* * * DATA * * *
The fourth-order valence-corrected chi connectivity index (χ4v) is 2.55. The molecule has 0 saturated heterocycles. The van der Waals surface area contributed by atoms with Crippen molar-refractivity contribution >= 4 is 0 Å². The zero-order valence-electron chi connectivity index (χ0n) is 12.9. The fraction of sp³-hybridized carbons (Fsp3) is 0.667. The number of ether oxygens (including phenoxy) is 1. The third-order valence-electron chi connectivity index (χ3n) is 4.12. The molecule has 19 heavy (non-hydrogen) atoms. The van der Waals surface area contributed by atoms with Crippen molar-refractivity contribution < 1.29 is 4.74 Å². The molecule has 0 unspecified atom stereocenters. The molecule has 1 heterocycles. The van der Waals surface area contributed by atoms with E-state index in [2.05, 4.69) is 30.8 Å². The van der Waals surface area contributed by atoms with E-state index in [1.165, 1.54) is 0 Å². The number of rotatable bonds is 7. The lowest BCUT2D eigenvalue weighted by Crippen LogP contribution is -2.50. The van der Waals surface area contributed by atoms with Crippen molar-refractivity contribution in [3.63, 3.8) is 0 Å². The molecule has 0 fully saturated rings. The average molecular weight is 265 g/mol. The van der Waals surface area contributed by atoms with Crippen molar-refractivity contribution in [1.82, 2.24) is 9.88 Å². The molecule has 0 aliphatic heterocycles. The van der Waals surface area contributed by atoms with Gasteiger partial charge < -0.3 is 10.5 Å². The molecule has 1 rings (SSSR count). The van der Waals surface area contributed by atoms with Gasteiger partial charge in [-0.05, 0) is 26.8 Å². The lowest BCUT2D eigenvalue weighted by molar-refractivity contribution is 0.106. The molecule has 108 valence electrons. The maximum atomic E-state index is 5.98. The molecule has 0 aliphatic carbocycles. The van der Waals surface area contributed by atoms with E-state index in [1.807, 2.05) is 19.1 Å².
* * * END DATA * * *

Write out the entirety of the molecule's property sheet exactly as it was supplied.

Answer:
The fourth-order valence-corrected chi connectivity index (χ4v) is 2.55. The molecule has 0 saturated heterocycles. The van der Waals surface area contributed by atoms with Crippen molar-refractivity contribution >= 4 is 0 Å². The zero-order valence-electron chi connectivity index (χ0n) is 12.9. The fraction of sp³-hybridized carbons (Fsp3) is 0.667. The number of ether oxygens (including phenoxy) is 1. The third-order valence-electron chi connectivity index (χ3n) is 4.12. The molecule has 19 heavy (non-hydrogen) atoms. The van der Waals surface area contributed by atoms with Crippen molar-refractivity contribution < 1.29 is 4.74 Å². The molecule has 0 unspecified atom stereocenters. The molecule has 1 heterocycles. The van der Waals surface area contributed by atoms with E-state index in [2.05, 4.69) is 30.8 Å². The van der Waals surface area contributed by atoms with E-state index in [1.165, 1.54) is 0 Å². The number of rotatable bonds is 7. The lowest BCUT2D eigenvalue weighted by Crippen LogP contribution is -2.50. The van der Waals surface area contributed by atoms with Crippen molar-refractivity contribution in [3.63, 3.8) is 0 Å². The molecule has 0 fully saturated rings. The average molecular weight is 265 g/mol. The van der Waals surface area contributed by atoms with Crippen molar-refractivity contribution in [1.82, 2.24) is 9.88 Å². The molecule has 0 aliphatic heterocycles. The van der Waals surface area contributed by atoms with Gasteiger partial charge < -0.3 is 10.5 Å². The molecule has 1 rings (SSSR count). The van der Waals surface area contributed by atoms with Gasteiger partial charge in [-0.05, 0) is 26.8 Å². The lowest BCUT2D eigenvalue weighted by molar-refractivity contribution is 0.106. The molecule has 108 valence electrons. The maximum atomic E-state index is 5.98. The molecule has 0 aliphatic carbocycles. The van der Waals surface area contributed by atoms with E-state index in [1.807, 2.05) is 19.1 Å².